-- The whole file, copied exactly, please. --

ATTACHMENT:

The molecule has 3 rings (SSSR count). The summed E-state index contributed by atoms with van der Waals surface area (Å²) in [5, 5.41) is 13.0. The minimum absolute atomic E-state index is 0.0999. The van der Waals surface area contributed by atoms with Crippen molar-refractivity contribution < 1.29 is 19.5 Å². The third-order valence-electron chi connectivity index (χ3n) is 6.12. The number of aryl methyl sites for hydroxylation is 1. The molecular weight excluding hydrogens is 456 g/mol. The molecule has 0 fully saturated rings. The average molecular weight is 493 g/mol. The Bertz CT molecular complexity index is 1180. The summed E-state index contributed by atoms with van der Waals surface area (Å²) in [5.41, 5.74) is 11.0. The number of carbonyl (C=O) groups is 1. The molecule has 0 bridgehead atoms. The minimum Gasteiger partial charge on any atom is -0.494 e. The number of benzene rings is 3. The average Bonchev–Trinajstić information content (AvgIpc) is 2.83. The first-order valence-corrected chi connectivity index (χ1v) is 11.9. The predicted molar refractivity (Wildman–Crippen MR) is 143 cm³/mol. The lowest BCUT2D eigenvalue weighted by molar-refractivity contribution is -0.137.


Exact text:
The molecule has 3 rings (SSSR count). The summed E-state index contributed by atoms with van der Waals surface area (Å²) in [5, 5.41) is 13.0. The minimum absolute atomic E-state index is 0.0999. The van der Waals surface area contributed by atoms with Crippen molar-refractivity contribution < 1.29 is 19.5 Å². The third-order valence-electron chi connectivity index (χ3n) is 6.12. The number of aryl methyl sites for hydroxylation is 1. The molecular weight excluding hydrogens is 456 g/mol. The molecule has 0 fully saturated rings. The average molecular weight is 493 g/mol. The Bertz CT molecular complexity index is 1180. The summed E-state index contributed by atoms with van der Waals surface area (Å²) in [5.41, 5.74) is 11.0. The number of carbonyl (C=O) groups is 1. The molecule has 0 bridgehead atoms. The minimum Gasteiger partial charge on any atom is -0.494 e. The number of benzene rings is 3. The average Bonchev–Trinajstić information content (AvgIpc) is 2.83. The first-order valence-corrected chi connectivity index (χ1v) is 11.9. The predicted molar refractivity (Wildman–Crippen MR) is 143 cm³/mol. The lowest BCUT2D eigenvalue weighted by molar-refractivity contribution is -0.137.